<load-balancing-enabled>true</load-balancing-enabled>
      <server-affinity-enabled>false</server-affinity-enabled>
    </load-balancing-params>
  </connection-factory>
  <uniform-distributed-queue name="dq1">
    <sub-deployment-name>sub1</sub-deployment-name>
    <jndi-name>dq1</jndi-name>
  </uniform-distributed-queue>
  <uniform-distributed-topic name="dt1">
    <sub-deployment-name>sub1</sub-deployment-name>
    <jndi-name>dt1</jndi-name>
    <forwarding-policy>Partitioned</forwarding-policy>
  </uniform-distributed-topic>
</weblogic-jms>

Third, copy these two files to the Administration Server pod, then run the Python script to create the JMS resources within the Administration Server pod:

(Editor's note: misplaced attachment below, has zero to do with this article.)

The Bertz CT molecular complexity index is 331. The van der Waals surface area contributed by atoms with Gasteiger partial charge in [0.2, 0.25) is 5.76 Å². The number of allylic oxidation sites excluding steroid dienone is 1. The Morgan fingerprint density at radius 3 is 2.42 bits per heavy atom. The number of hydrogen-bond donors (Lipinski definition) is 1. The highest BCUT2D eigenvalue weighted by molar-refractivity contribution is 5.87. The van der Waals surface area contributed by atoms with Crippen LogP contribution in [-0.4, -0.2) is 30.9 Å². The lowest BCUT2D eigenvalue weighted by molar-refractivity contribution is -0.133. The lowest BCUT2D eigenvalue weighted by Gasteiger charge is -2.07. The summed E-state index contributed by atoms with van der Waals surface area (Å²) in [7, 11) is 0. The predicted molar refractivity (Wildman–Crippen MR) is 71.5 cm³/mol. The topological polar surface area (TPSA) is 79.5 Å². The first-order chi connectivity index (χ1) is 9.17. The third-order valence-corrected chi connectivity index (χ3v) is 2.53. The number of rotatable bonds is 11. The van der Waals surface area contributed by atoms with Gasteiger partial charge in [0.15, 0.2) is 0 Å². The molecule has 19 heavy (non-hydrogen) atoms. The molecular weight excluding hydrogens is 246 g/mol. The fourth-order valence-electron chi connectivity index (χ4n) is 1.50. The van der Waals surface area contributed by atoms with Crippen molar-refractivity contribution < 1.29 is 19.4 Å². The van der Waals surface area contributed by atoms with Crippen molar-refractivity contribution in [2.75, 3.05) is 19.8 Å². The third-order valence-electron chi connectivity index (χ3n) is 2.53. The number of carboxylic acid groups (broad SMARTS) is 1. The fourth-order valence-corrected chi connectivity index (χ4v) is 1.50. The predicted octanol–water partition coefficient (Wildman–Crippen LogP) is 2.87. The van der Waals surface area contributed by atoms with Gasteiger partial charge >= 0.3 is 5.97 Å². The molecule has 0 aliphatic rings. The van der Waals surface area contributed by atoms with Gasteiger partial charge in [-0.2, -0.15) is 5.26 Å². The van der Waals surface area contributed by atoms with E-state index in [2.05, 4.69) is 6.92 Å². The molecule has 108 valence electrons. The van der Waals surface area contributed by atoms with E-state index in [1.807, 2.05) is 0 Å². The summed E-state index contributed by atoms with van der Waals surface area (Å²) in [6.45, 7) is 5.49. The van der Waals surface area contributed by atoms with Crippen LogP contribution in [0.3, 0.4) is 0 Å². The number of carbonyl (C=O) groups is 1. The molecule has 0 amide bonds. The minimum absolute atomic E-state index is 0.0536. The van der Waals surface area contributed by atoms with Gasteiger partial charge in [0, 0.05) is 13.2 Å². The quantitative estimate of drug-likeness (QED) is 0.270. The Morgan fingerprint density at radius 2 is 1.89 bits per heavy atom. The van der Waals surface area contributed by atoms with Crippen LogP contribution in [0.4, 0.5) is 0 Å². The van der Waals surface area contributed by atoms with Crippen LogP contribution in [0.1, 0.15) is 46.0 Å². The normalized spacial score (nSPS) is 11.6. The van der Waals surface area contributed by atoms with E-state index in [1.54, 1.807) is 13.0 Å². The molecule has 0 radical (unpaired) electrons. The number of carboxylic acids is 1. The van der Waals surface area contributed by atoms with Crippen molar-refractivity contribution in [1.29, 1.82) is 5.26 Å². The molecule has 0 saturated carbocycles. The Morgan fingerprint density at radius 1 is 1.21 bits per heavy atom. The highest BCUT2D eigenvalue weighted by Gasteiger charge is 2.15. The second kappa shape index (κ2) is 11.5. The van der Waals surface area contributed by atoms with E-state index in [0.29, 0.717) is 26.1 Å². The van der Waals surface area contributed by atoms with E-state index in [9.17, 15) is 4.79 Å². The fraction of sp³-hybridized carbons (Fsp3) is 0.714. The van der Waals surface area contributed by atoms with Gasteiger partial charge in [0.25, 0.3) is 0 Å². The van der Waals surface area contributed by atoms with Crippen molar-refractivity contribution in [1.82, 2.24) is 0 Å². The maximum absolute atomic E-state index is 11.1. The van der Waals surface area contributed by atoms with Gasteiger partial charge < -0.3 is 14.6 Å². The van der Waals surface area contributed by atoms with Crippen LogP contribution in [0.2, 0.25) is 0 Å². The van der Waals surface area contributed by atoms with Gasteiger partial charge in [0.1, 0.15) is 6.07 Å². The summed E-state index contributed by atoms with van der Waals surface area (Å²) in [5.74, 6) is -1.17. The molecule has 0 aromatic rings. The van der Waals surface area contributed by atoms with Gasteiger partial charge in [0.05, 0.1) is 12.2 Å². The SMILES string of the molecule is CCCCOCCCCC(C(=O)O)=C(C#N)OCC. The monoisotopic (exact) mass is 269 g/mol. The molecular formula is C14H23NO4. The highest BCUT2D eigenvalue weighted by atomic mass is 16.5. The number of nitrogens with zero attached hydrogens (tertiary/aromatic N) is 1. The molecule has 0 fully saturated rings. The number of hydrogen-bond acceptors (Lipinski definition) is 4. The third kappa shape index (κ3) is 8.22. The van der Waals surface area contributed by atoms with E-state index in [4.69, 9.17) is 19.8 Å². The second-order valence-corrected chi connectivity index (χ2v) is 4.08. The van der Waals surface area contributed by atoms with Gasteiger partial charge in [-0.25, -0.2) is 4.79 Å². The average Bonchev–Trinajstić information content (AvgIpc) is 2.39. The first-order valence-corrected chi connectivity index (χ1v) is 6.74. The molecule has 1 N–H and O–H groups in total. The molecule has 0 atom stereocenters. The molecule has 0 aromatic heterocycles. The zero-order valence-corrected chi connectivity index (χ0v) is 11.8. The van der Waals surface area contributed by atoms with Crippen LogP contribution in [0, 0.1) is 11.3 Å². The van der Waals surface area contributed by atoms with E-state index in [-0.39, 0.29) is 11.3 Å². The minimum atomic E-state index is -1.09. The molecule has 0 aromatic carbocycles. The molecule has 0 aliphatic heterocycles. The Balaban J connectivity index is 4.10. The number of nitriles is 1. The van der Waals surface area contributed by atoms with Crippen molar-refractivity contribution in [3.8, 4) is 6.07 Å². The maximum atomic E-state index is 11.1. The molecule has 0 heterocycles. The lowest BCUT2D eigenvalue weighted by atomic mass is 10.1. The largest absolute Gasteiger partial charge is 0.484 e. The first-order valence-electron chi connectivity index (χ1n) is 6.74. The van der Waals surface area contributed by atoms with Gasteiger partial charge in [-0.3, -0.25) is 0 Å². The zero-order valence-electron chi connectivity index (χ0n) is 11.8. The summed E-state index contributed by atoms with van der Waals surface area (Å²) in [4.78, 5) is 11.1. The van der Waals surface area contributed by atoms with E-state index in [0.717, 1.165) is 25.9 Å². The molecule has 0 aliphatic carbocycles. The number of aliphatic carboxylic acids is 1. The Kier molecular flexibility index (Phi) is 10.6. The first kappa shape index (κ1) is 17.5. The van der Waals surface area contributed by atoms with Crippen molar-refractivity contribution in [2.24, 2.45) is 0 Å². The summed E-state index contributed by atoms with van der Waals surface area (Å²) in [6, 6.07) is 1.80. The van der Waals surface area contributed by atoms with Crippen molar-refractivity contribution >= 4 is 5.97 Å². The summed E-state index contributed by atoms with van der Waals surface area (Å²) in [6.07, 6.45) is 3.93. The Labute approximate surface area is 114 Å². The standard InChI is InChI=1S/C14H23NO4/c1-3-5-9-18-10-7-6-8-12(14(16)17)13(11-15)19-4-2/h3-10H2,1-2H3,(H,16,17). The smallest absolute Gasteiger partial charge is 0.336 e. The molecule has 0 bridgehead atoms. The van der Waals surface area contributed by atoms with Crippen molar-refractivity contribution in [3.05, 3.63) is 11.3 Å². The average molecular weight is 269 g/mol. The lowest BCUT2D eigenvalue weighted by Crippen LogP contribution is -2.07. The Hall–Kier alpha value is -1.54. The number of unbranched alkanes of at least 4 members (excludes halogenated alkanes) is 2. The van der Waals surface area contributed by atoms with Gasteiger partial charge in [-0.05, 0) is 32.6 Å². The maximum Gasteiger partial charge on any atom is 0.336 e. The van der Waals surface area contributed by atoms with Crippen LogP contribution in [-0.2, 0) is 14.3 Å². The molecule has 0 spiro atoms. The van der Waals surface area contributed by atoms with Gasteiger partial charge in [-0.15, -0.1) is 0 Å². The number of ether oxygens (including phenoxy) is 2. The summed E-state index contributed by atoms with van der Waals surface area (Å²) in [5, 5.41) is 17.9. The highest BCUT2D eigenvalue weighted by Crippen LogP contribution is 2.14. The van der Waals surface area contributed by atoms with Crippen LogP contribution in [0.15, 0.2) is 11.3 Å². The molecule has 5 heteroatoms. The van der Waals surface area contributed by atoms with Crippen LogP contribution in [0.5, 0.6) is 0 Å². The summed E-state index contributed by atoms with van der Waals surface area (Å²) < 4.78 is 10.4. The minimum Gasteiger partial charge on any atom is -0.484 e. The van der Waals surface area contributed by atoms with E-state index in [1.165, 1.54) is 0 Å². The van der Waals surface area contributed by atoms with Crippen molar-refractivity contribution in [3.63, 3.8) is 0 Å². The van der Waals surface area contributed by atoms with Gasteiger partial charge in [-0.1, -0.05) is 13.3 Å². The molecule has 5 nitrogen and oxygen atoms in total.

$ kubectl exec $adminPod -- mkdir /u01/wlsdomain/config/jms/
$ kubectl cp ./module1-jms.xml $adminPod:/u01/wlsdomain/config/jms/
$ kubectl cp ./jms1.json $adminPod:/u01/oracle/
$ kubectl exec $adminPod -- python /u01/oracle/run.py createRes /u01/oracle/jms1.json

Launch the WebLogic Server Administration Console, by going to your browser and entering the URL http://<hostIP>:30007/console in the address bar, and make sure that all the JMS resources are running successfully.

Deploying the Data Source

Setting Up and Running MySQL Server in Kubernetes

This sample stores the check-in messages in a database. So let's set up MySQL Server and get it running in Kubernetes.

First, let's prepare the mysql.yml file, which defines a secret to store encrypted username and password credentials, a persistent volume claim (PVC) to store database data in an external directory, and a MySQL Server deployment and service. In the base domain, one persistent volume is reserved and available so that it can be used by the PVC that is defined in mysql.yml.

file mysql.yml:

apiVersion: v1
kind: Secret